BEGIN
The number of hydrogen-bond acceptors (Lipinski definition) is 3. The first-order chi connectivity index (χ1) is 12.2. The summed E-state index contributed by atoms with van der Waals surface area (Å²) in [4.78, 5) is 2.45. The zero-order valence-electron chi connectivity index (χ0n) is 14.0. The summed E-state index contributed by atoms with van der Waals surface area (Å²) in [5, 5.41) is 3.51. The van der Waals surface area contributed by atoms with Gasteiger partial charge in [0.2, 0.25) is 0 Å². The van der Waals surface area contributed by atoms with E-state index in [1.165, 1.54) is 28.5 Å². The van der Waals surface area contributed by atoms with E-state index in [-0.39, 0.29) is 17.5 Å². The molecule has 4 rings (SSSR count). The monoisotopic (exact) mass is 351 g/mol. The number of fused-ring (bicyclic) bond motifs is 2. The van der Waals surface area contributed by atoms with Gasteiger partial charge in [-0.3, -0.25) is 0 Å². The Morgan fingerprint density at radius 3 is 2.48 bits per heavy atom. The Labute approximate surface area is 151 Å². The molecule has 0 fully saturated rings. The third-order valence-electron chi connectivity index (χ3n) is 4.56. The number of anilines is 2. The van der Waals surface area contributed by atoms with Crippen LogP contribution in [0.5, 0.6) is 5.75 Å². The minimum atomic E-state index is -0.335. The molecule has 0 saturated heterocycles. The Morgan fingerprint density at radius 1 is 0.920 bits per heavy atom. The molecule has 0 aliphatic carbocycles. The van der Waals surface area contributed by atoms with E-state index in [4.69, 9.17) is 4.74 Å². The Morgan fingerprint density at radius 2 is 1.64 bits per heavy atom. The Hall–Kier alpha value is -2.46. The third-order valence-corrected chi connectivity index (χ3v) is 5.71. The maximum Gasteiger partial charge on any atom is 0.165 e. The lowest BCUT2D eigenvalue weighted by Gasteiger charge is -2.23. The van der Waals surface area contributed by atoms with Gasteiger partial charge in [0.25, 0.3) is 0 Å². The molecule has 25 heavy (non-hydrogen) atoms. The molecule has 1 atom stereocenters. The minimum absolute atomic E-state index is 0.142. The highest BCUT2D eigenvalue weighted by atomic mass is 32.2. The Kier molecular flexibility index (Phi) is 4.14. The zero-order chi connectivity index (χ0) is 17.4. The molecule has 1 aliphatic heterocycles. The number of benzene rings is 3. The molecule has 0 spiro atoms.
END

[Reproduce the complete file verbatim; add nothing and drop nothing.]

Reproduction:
The number of hydrogen-bond acceptors (Lipinski definition) is 3. The first-order chi connectivity index (χ1) is 12.2. The summed E-state index contributed by atoms with van der Waals surface area (Å²) in [4.78, 5) is 2.45. The zero-order valence-electron chi connectivity index (χ0n) is 14.0. The summed E-state index contributed by atoms with van der Waals surface area (Å²) in [5, 5.41) is 3.51. The van der Waals surface area contributed by atoms with Gasteiger partial charge in [0.2, 0.25) is 0 Å². The van der Waals surface area contributed by atoms with E-state index in [1.165, 1.54) is 28.5 Å². The van der Waals surface area contributed by atoms with E-state index in [-0.39, 0.29) is 17.5 Å². The molecule has 4 rings (SSSR count). The monoisotopic (exact) mass is 351 g/mol. The number of fused-ring (bicyclic) bond motifs is 2. The van der Waals surface area contributed by atoms with Gasteiger partial charge in [-0.3, -0.25) is 0 Å². The Morgan fingerprint density at radius 3 is 2.48 bits per heavy atom. The Labute approximate surface area is 151 Å². The molecule has 0 fully saturated rings. The third-order valence-electron chi connectivity index (χ3n) is 4.56. The number of anilines is 2. The van der Waals surface area contributed by atoms with Crippen LogP contribution in [0.5, 0.6) is 5.75 Å². The minimum atomic E-state index is -0.335. The molecule has 0 saturated heterocycles. The Morgan fingerprint density at radius 1 is 0.920 bits per heavy atom. The molecule has 0 aliphatic carbocycles. The van der Waals surface area contributed by atoms with E-state index in [4.69, 9.17) is 4.74 Å². The Morgan fingerprint density at radius 2 is 1.64 bits per heavy atom. The Hall–Kier alpha value is -2.46. The third-order valence-corrected chi connectivity index (χ3v) is 5.71. The maximum Gasteiger partial charge on any atom is 0.165 e. The lowest BCUT2D eigenvalue weighted by Gasteiger charge is -2.23. The van der Waals surface area contributed by atoms with Gasteiger partial charge in [0.25, 0.3) is 0 Å². The molecule has 25 heavy (non-hydrogen) atoms. The molecule has 1 atom stereocenters. The minimum absolute atomic E-state index is 0.142. The highest BCUT2D eigenvalue weighted by atomic mass is 32.2. The Kier molecular flexibility index (Phi) is 4.14. The zero-order chi connectivity index (χ0) is 17.4. The molecule has 1 aliphatic heterocycles. The number of benzene rings is 3. The molecule has 0 spiro atoms.